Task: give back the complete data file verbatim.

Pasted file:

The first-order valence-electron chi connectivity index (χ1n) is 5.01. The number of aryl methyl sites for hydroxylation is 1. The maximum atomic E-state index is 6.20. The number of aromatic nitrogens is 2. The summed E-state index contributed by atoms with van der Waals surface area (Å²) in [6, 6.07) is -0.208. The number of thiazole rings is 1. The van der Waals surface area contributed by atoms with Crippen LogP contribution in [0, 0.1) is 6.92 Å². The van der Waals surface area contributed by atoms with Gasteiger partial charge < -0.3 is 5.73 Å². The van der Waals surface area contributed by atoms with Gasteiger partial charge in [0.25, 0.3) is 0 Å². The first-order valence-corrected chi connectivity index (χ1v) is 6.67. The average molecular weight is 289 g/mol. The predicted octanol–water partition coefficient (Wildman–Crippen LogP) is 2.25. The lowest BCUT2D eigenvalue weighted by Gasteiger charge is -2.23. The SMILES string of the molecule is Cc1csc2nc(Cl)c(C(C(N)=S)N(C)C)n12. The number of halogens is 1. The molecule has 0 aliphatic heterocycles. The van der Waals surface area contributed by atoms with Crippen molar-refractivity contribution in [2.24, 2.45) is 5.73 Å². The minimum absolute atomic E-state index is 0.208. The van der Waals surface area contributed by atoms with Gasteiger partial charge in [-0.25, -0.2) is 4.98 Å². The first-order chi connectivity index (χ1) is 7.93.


The first-order valence-electron chi connectivity index (χ1n) is 5.01. The number of aryl methyl sites for hydroxylation is 1. The maximum atomic E-state index is 6.20. The number of aromatic nitrogens is 2. The summed E-state index contributed by atoms with van der Waals surface area (Å²) in [6, 6.07) is -0.208. The number of thiazole rings is 1. The van der Waals surface area contributed by atoms with Crippen LogP contribution in [0, 0.1) is 6.92 Å². The van der Waals surface area contributed by atoms with Gasteiger partial charge < -0.3 is 5.73 Å². The van der Waals surface area contributed by atoms with Gasteiger partial charge in [0.25, 0.3) is 0 Å². The first-order valence-corrected chi connectivity index (χ1v) is 6.67. The average molecular weight is 289 g/mol. The predicted octanol–water partition coefficient (Wildman–Crippen LogP) is 2.25. The lowest BCUT2D eigenvalue weighted by Gasteiger charge is -2.23. The SMILES string of the molecule is Cc1csc2nc(Cl)c(C(C(N)=S)N(C)C)n12. The number of halogens is 1. The molecule has 0 aliphatic heterocycles. The van der Waals surface area contributed by atoms with Crippen molar-refractivity contribution in [2.24, 2.45) is 5.73 Å². The minimum absolute atomic E-state index is 0.208. The van der Waals surface area contributed by atoms with Gasteiger partial charge in [-0.25, -0.2) is 4.98 Å². The first-order chi connectivity index (χ1) is 7.93.